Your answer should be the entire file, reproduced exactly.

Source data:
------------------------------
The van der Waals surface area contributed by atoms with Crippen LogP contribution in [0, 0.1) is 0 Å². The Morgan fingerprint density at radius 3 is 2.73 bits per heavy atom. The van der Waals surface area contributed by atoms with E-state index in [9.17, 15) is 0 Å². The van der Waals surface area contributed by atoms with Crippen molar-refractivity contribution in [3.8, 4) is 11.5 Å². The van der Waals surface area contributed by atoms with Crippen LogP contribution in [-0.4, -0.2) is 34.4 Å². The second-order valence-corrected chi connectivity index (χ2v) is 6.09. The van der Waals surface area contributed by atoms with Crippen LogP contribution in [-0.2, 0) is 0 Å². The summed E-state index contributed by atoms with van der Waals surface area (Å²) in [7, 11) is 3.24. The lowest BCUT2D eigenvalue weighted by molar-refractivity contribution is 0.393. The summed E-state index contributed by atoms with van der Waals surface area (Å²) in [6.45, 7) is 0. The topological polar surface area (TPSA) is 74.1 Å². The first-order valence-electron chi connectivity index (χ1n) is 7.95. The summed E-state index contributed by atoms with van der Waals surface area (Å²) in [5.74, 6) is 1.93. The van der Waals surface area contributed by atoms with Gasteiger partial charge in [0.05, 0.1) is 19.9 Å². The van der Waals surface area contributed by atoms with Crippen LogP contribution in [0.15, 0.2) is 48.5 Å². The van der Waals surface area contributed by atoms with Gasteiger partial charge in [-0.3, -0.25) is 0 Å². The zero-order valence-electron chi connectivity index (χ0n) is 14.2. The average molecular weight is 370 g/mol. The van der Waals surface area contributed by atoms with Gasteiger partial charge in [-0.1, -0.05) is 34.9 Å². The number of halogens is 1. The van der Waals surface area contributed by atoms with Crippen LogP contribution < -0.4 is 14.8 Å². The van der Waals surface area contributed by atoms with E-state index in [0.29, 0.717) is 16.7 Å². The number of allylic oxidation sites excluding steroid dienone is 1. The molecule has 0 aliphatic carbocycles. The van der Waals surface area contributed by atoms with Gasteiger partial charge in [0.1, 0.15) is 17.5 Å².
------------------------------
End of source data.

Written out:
The van der Waals surface area contributed by atoms with Crippen LogP contribution in [0, 0.1) is 0 Å². The Morgan fingerprint density at radius 3 is 2.73 bits per heavy atom. The van der Waals surface area contributed by atoms with E-state index in [9.17, 15) is 0 Å². The van der Waals surface area contributed by atoms with Crippen molar-refractivity contribution in [3.8, 4) is 11.5 Å². The van der Waals surface area contributed by atoms with Crippen LogP contribution in [-0.4, -0.2) is 34.4 Å². The second-order valence-corrected chi connectivity index (χ2v) is 6.09. The van der Waals surface area contributed by atoms with Crippen LogP contribution in [-0.2, 0) is 0 Å². The summed E-state index contributed by atoms with van der Waals surface area (Å²) in [7, 11) is 3.24. The lowest BCUT2D eigenvalue weighted by molar-refractivity contribution is 0.393. The summed E-state index contributed by atoms with van der Waals surface area (Å²) in [6.45, 7) is 0. The topological polar surface area (TPSA) is 74.1 Å². The first-order valence-electron chi connectivity index (χ1n) is 7.95. The summed E-state index contributed by atoms with van der Waals surface area (Å²) in [5.74, 6) is 1.93. The van der Waals surface area contributed by atoms with Gasteiger partial charge in [0.05, 0.1) is 19.9 Å². The van der Waals surface area contributed by atoms with Crippen LogP contribution in [0.15, 0.2) is 48.5 Å². The van der Waals surface area contributed by atoms with Gasteiger partial charge in [-0.3, -0.25) is 0 Å². The zero-order valence-electron chi connectivity index (χ0n) is 14.2. The average molecular weight is 370 g/mol. The van der Waals surface area contributed by atoms with Gasteiger partial charge in [-0.1, -0.05) is 34.9 Å². The number of halogens is 1. The van der Waals surface area contributed by atoms with Crippen LogP contribution < -0.4 is 14.8 Å². The van der Waals surface area contributed by atoms with E-state index in [0.29, 0.717) is 16.7 Å². The number of allylic oxidation sites excluding steroid dienone is 1. The molecule has 0 aliphatic carbocycles. The van der Waals surface area contributed by atoms with Gasteiger partial charge in [0.1, 0.15) is 17.5 Å².